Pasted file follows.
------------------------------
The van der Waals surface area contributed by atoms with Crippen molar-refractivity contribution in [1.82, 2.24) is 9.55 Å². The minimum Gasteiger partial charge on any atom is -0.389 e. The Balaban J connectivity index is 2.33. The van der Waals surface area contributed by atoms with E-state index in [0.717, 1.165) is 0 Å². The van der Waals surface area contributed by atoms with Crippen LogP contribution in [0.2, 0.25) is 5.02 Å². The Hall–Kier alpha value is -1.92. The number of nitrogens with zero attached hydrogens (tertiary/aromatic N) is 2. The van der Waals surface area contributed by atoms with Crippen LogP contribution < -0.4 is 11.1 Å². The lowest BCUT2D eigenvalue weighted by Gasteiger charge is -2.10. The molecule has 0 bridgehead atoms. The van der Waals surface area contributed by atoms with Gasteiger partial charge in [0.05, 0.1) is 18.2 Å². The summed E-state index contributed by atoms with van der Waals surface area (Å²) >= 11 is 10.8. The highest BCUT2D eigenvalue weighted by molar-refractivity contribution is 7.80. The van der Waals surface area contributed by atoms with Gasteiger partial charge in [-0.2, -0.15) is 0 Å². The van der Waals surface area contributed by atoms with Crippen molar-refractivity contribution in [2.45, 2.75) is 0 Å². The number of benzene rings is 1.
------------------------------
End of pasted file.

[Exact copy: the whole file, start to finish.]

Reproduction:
The van der Waals surface area contributed by atoms with Crippen molar-refractivity contribution in [1.82, 2.24) is 9.55 Å². The minimum Gasteiger partial charge on any atom is -0.389 e. The Balaban J connectivity index is 2.33. The van der Waals surface area contributed by atoms with E-state index in [0.717, 1.165) is 0 Å². The van der Waals surface area contributed by atoms with Crippen LogP contribution in [0.2, 0.25) is 5.02 Å². The Hall–Kier alpha value is -1.92. The number of nitrogens with zero attached hydrogens (tertiary/aromatic N) is 2. The van der Waals surface area contributed by atoms with Crippen LogP contribution < -0.4 is 11.1 Å². The lowest BCUT2D eigenvalue weighted by Gasteiger charge is -2.10. The molecule has 0 bridgehead atoms. The van der Waals surface area contributed by atoms with Gasteiger partial charge in [0.05, 0.1) is 18.2 Å². The summed E-state index contributed by atoms with van der Waals surface area (Å²) >= 11 is 10.8. The highest BCUT2D eigenvalue weighted by molar-refractivity contribution is 7.80. The van der Waals surface area contributed by atoms with Gasteiger partial charge in [-0.2, -0.15) is 0 Å². The van der Waals surface area contributed by atoms with Crippen molar-refractivity contribution in [2.45, 2.75) is 0 Å². The number of benzene rings is 1.